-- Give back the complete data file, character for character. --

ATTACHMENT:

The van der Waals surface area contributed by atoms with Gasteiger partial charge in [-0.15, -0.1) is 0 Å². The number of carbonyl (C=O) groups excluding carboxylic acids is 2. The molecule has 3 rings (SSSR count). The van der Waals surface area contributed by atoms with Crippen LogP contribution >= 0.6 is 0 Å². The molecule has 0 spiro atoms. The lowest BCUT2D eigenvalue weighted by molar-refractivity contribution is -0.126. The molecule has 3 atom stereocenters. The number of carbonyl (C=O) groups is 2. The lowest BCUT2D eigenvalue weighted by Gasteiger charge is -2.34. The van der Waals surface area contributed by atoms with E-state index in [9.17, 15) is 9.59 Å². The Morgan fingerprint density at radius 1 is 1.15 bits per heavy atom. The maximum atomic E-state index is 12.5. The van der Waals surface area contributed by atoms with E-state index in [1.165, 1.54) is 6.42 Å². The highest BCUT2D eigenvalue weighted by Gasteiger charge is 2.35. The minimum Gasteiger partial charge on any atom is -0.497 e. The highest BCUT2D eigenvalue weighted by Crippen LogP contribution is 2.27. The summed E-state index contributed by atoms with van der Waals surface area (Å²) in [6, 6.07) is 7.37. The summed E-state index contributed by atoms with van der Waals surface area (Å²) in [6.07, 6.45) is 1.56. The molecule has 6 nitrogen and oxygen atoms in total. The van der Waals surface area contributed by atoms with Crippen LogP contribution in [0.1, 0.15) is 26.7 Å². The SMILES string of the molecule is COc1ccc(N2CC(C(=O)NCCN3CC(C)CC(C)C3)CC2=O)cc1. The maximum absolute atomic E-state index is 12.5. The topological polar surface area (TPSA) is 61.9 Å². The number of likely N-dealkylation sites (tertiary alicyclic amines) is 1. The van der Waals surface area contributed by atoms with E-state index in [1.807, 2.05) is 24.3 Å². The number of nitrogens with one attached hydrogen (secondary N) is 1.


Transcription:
The van der Waals surface area contributed by atoms with Gasteiger partial charge in [-0.15, -0.1) is 0 Å². The number of carbonyl (C=O) groups excluding carboxylic acids is 2. The molecule has 3 rings (SSSR count). The van der Waals surface area contributed by atoms with Crippen LogP contribution >= 0.6 is 0 Å². The molecule has 0 spiro atoms. The lowest BCUT2D eigenvalue weighted by molar-refractivity contribution is -0.126. The molecule has 3 atom stereocenters. The number of carbonyl (C=O) groups is 2. The lowest BCUT2D eigenvalue weighted by Gasteiger charge is -2.34. The van der Waals surface area contributed by atoms with E-state index in [9.17, 15) is 9.59 Å². The Morgan fingerprint density at radius 1 is 1.15 bits per heavy atom. The maximum atomic E-state index is 12.5. The van der Waals surface area contributed by atoms with E-state index in [1.165, 1.54) is 6.42 Å². The highest BCUT2D eigenvalue weighted by Gasteiger charge is 2.35. The minimum Gasteiger partial charge on any atom is -0.497 e. The highest BCUT2D eigenvalue weighted by Crippen LogP contribution is 2.27. The summed E-state index contributed by atoms with van der Waals surface area (Å²) in [6, 6.07) is 7.37. The summed E-state index contributed by atoms with van der Waals surface area (Å²) in [6.07, 6.45) is 1.56. The molecule has 6 nitrogen and oxygen atoms in total. The van der Waals surface area contributed by atoms with Crippen LogP contribution in [0.1, 0.15) is 26.7 Å². The SMILES string of the molecule is COc1ccc(N2CC(C(=O)NCCN3CC(C)CC(C)C3)CC2=O)cc1. The maximum absolute atomic E-state index is 12.5. The topological polar surface area (TPSA) is 61.9 Å². The number of likely N-dealkylation sites (tertiary alicyclic amines) is 1. The van der Waals surface area contributed by atoms with E-state index in [1.807, 2.05) is 24.3 Å². The number of nitrogens with one attached hydrogen (secondary N) is 1.